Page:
Estonian Educational System
The current Estonian educational system consists of pre-school education, basic education, general secondary education, vocational education and higher education. There are special basic and upper-secondary schools for handicapped children.
Basic education is the compulsory educational minimum, which is provided by basic schools (grades 1-9). Children reaching the age of seven have to attend school.
On the satisfactory completion of basic education, studies are usually continued in a gymnasium – a general secondary school (grades 10-12) or at a vocational secondary school. Besides schools offering general secondary education, there are secondary schools where certain subjects are taught in more depth. Currently there are schools with special focus on languages (French, English, German, etc), mathematics, biology and other subjects.
Trade can be learned at a vocational secondary school (59 schools) or a post-secondary professional school (74 schools). Post-secondary professional schools provide vocational higher education. Vocational education institutions offer study programs in 35 fields of study.
Higher education is divided into two parallel sectors, applied higher education (diploma studies) and the academic higher education (bachelor's, master's and doctorate studies).
Estonia has the following types of higher educational institutions:
· public universities
· private universities
· public institutions of applied higher education
· private institutions of applied higher education
The Estonian University of Life Sciences is one of the six public universities in Estonia.
The universities are autonomous to the extent determined by the law of universities. This autonomy means that universities have the right to independently determine their academic and organisational structure, the content of teaching and research work, the course curricula, the requirements for admission and graduation, etc.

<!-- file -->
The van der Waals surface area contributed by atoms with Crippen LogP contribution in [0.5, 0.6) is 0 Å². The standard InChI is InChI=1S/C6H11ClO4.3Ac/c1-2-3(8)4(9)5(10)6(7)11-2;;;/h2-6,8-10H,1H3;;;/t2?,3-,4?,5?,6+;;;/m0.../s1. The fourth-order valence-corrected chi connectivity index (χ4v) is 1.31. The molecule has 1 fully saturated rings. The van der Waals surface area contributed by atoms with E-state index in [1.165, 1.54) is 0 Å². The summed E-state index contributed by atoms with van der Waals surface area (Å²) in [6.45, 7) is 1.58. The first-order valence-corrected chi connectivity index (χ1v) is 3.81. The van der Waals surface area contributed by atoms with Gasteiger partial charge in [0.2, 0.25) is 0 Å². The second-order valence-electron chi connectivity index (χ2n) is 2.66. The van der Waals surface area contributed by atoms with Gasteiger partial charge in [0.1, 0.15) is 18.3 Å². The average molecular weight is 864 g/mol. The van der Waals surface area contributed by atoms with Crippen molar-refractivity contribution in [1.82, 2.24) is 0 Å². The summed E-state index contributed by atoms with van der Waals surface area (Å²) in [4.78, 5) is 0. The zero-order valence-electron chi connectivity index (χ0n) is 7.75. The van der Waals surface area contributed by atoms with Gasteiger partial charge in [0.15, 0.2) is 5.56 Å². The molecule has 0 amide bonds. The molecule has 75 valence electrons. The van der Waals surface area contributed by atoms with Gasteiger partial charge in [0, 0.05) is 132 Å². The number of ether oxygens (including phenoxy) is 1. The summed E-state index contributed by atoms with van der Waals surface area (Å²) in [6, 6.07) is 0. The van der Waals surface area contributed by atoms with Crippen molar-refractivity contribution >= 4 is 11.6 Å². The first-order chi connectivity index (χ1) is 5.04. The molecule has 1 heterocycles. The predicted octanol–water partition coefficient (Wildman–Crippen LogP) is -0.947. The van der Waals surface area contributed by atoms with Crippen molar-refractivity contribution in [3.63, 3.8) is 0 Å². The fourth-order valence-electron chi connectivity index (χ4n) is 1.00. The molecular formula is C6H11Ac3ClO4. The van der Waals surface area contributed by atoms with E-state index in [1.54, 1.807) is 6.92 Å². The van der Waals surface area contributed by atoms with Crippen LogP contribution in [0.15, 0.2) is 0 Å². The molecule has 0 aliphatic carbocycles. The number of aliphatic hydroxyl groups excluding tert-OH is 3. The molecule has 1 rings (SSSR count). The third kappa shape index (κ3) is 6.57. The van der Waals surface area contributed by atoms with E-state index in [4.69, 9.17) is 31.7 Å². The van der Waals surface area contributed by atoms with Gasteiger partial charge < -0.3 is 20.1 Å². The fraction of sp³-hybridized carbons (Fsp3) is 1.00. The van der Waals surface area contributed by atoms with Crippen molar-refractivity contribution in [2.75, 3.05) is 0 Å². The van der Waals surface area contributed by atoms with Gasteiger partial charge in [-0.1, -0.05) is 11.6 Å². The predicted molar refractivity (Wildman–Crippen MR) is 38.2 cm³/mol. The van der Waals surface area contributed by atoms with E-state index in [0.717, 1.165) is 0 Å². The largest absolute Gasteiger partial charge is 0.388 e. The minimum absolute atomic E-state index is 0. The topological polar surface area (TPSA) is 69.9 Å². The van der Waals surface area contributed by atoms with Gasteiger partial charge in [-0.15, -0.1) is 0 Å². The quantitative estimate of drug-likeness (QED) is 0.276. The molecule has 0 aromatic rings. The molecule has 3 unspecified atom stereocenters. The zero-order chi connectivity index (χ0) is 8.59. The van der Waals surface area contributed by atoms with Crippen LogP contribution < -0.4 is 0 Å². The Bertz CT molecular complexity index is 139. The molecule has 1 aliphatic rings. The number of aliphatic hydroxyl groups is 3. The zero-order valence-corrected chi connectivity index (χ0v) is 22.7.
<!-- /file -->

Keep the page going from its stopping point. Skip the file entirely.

Recent Developments in Higher Education
In January 2007 the Estonian higher education internationalisation strategy 2006-2015 was endorsed by the Minister of Education and Research as a result of extensive national debate. The objective of the internationalisation of higher education in Estonia is to improve the competitiveness of Estonian higher education in the region, make our institutions of higher education more visible and create a legal and institutional environment that supports internationalisation in all of its aspects.
Another positive development has been the parliamentary approval of Estonian Higher Education Strategy 2006–2015 in November 2006 and of Estonian Research, Development and Innovation Strategy 2007-2013 in February 2007. The strengthening of the international dimension of higher education and research institutions is identified in both documents as one of the main challenges in the coming years. It has been envisaged to use both national as well as European Structural Funds for the development and implementation of practices laid out in the strategies.
In December 2007 an Agreement on Good Practice in the Internationalisation of Estonian Higher Education Institutions was signed by the rectors of public universities. The purpose of the agreement is to specify the duties that Estonian higher education institutions shall undertake and pledge to observe by executing any internationalisation-related actions.
The initiation of the agreement came from the Estonian Rectors’ Conference and the rectors of all public universities signed it at the launch event in December. Other higher education institutions that express their desire and readiness to observe good practice as defined in the document are cordially welcome to join the agreement.